Though the last "New Beetle" design, which was unveiled in 1998, went out of production and dealer showrooms in 2009, the Beetle is the company's, and the brand's, most important product ever, at least in the U.S. The New Beetle arrived on the scene 19 years after VW dealers in the U.S. stopped selling the original, and did nothing short of of save the Volkswagen brand in the U.S.
How? The public was so excited about a comeback of the Beetle, perhaps the most loved vehicle of the twentieth century, they began taking an interest in Volkswagen again two years before the car hit showrooms. The publicity and attention drove people to VW showrooms to check out, and buy the models it did have on sale -- Jettas, Golfs and Passats.
Having recovered from its near-death experience in the 1990s from which the sensation around the New Beetle rescued Volkswagen, the new New Beetle design, which will go on sale in showrooms this Fall, does not have such heavy lifting to do. But make no mistake: Volkswagen is counting on a revival of interest in "Beetlemania"to help it meet its ambitious sales goals. VW, which sold 257,000 vehicles in 2010, has publicly stated its mission to reach 800,000 vehicles a year by 2018.
Back in the mid 1990s when the anticipation was building for the arrival of the New Beetle, Volkswagen was struggling with fewer than 100,000 sales a year, and just three model lines--Golf/GTI, Jetta and Passat. Today, VW has seven model lines, and the new "New Beetle" will make eight. "The New Beetle doesn't need to play quite the same role as it did a decade ago for VW, but it is going to be very important for sales and for our brand," said Volkswagen marketing chief Tim Ellis in an interview last year at the launch of the 2012 Jetta. Today, Jetta is the company's top selling model in the U.S.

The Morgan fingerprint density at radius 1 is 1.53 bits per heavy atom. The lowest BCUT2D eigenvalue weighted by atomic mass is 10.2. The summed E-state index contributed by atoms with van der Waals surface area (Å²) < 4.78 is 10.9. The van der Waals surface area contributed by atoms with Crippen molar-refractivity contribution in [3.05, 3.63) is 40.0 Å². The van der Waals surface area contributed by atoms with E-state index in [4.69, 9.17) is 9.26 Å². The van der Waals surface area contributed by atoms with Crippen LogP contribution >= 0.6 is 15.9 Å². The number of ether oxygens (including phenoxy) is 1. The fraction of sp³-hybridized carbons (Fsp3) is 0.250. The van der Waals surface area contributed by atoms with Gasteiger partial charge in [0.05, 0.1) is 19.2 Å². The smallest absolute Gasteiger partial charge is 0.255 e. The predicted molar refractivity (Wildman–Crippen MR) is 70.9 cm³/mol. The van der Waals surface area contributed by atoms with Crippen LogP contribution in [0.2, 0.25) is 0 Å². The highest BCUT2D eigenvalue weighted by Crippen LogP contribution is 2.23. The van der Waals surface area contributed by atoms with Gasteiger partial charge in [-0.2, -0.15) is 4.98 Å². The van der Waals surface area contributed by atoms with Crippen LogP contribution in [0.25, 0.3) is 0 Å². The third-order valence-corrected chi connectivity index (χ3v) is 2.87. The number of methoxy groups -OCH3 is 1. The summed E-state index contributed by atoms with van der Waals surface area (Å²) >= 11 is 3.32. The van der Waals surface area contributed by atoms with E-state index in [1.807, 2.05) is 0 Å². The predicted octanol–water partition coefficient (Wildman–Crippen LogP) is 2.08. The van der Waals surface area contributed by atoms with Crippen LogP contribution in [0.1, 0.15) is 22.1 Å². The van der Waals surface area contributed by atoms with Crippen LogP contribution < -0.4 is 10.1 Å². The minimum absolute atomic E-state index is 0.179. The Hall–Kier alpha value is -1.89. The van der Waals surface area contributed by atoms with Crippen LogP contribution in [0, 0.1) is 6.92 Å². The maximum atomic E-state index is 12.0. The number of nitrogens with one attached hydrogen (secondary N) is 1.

The old "New Beetle" was on sale with very few upgrades or changes for a decade before ceasing production in 2009. And the last four years or so, sales slid as interest in the bulbous car waned. The other problem for Volkswagen was that the Beetle had been predominantly a woman's car; men having largely viewed the car as too feminine.
The new New Beetle seeks to attract more men, Ellis said. The design, while unmistakably a Beetle, is sleeker and a bit more muscular; less soft looking than its predecessor. Even tuners, the shops that accessorize cars with special wheels, spoilers and body kits have told VW they believe the new design has many more possibilities for attracting men, and their customers, than the previous model.
The importance of the Beetle has always gone beyond mere sales. Consider that in Volkswagen's climb from post-war Germany, the original Beetle served as the underpinnings of all the VW models--the Microbus van, the Karmann Ghia coupe, the Squareback station-wagon and "The Thing" SUV. It was one of the most versatile feats of engineering in automotive history.
The car also ushered in an entirely new era of advertising--all advertising, not just that done for cars. Volkswagen's ad agency from the late 1950s through the 1990s--Doyle, Dane Bernbach--advertised the Beetle and other models in the 1960s against all conventions of the time. Where GM and Ford were glamorizing cars in ads, DDB was self-deprecating in ads for the Beetle, or "Bug" as it came to be known. One famous ad ran a small picture of the Beetle, with the headline "Think Small." In another, it advertised the Beetle using an unthinkable (for the day) headline--"Lemon." That ad was meant to call attention to how ruthless VW engineers could be in rejecting seemingly good Beetles for having minor problems.
Today, quality is perhaps the biggest thing standing in VW's way of achieving its ambitious sales goal. VW has been losing ground in J.D.Power and Associates quality surveys the last two years while brands like Hyundai, Kia and Ford have been gaining.
Volkswagen of America CEO Jonathan Browning, who took over the reins last Fall, says that improving quality and customer service is the most important piece of VW's plan. "We've got exciting products coming, but we also have work to do in this area and we are going to do it."
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